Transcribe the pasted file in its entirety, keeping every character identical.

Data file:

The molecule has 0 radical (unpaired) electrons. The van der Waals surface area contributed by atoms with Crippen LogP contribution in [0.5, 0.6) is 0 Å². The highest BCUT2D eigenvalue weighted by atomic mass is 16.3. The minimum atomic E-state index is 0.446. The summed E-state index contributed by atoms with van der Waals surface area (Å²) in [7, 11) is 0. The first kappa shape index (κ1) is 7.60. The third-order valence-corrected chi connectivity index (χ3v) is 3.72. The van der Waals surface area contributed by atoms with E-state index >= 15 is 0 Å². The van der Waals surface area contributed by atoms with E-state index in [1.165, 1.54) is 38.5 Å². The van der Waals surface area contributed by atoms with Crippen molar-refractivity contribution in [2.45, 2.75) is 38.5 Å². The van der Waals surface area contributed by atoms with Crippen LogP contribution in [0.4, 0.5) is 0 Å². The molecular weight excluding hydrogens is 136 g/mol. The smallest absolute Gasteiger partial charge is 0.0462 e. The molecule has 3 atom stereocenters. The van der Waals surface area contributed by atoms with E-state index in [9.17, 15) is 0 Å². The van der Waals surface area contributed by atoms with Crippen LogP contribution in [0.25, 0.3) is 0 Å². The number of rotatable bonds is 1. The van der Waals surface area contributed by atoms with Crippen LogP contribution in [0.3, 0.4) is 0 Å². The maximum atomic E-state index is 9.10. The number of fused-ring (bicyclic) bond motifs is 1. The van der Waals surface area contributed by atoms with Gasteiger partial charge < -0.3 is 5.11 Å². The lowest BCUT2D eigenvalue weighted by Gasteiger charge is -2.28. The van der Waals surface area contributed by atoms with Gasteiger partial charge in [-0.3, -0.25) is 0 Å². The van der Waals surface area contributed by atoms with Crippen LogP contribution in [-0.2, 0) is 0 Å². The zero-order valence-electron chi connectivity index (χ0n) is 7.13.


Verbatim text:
The molecule has 0 radical (unpaired) electrons. The van der Waals surface area contributed by atoms with Crippen LogP contribution in [0.5, 0.6) is 0 Å². The highest BCUT2D eigenvalue weighted by atomic mass is 16.3. The minimum atomic E-state index is 0.446. The summed E-state index contributed by atoms with van der Waals surface area (Å²) in [7, 11) is 0. The first kappa shape index (κ1) is 7.60. The third-order valence-corrected chi connectivity index (χ3v) is 3.72. The van der Waals surface area contributed by atoms with E-state index >= 15 is 0 Å². The van der Waals surface area contributed by atoms with E-state index in [1.165, 1.54) is 38.5 Å². The van der Waals surface area contributed by atoms with Crippen molar-refractivity contribution in [2.45, 2.75) is 38.5 Å². The van der Waals surface area contributed by atoms with Crippen LogP contribution in [0.4, 0.5) is 0 Å². The molecular weight excluding hydrogens is 136 g/mol. The smallest absolute Gasteiger partial charge is 0.0462 e. The molecule has 3 atom stereocenters. The van der Waals surface area contributed by atoms with E-state index in [9.17, 15) is 0 Å². The van der Waals surface area contributed by atoms with Crippen LogP contribution in [0.25, 0.3) is 0 Å². The number of rotatable bonds is 1. The van der Waals surface area contributed by atoms with Crippen LogP contribution in [0.3, 0.4) is 0 Å². The maximum atomic E-state index is 9.10. The number of fused-ring (bicyclic) bond motifs is 1. The van der Waals surface area contributed by atoms with Gasteiger partial charge < -0.3 is 5.11 Å². The lowest BCUT2D eigenvalue weighted by Gasteiger charge is -2.28. The van der Waals surface area contributed by atoms with Gasteiger partial charge in [-0.3, -0.25) is 0 Å². The van der Waals surface area contributed by atoms with Crippen LogP contribution in [-0.2, 0) is 0 Å². The zero-order valence-electron chi connectivity index (χ0n) is 7.13.